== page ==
Lawmakers must build on criminal justice reforms, not tear them down (Legislative Wrap-Up)

Oklahoma has seen major improvements in its criminal justice system over the past few years. These measures reduced incarceration and increased investment in diversion and reentry programs that keep our communities safe and improve outcomes for justice-involved people. While the Oklahoma Legislature passed some important measures in 2024, there were also disconcerting attempts to undo years of improvements. Some of these harmful measures were stopped, but many positive changes also failed to progress. If Oklahoma truly wants an effective criminal justice system, legislators must protect and build on the progress made over the years.

Shoplifting was in the spotlight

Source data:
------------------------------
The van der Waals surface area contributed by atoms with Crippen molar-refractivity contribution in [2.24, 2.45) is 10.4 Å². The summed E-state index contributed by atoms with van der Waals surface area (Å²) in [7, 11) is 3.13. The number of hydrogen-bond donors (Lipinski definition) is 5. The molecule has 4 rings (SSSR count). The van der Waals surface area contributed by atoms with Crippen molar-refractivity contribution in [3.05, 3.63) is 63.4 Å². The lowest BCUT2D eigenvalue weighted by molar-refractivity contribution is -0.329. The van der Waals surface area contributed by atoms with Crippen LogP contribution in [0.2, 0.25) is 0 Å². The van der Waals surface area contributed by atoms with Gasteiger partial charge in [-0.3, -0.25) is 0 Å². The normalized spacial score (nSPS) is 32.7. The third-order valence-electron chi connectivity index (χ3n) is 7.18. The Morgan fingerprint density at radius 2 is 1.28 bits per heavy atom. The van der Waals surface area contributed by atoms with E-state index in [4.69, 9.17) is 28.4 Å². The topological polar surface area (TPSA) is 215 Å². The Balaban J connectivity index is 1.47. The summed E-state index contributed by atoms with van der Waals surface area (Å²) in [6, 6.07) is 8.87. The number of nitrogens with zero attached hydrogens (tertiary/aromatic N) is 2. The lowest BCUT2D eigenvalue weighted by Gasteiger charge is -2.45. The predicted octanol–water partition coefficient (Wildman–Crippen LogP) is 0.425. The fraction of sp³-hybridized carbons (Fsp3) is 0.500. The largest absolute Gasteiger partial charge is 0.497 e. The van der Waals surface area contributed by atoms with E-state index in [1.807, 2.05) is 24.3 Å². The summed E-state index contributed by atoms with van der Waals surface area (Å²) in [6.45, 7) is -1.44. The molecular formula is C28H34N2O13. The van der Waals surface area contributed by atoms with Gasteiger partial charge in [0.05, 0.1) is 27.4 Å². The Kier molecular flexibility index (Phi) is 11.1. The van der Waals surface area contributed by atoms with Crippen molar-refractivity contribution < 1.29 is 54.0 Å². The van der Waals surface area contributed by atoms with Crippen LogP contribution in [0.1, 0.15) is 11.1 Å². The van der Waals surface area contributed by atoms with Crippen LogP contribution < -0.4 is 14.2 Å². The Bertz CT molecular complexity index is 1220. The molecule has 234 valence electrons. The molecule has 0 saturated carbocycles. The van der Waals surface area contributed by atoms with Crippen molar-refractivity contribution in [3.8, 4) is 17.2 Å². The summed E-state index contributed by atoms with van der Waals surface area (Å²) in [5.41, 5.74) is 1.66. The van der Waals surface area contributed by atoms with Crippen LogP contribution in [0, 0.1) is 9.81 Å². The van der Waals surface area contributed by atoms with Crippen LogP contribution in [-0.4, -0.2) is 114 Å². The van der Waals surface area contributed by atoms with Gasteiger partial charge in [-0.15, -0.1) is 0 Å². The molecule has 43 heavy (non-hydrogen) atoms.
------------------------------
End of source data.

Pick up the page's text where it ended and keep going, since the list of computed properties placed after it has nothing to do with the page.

Lawmakers this session took aim at shoplifting, claiming a purported alarming spike in theft to justify a return to more punitive measures. These claims, however, are not backed up by data. In fact, data from the FBI and the Oklahoma State Bureau of Investigation (OSBI) indicate that property crime rates have been falling consistently for over a decade. Much of this focus centered around organized retail theft. Senate Bill 1450 and SB 1172 carried language meant to crack down on organized retail theft. These bills would have applied harsher sentences to people engaged in organized theft. However, the definition of “organized retail theft” was so broad that low-level shoplifters would have been targeted more than organizers of such crime. SB 1450 would have also granted the state Attorney General the power to form an Organized Retail Crime Taskforce meant to investigate and prosecute organized retail theft. Neither of these two bills became law this session.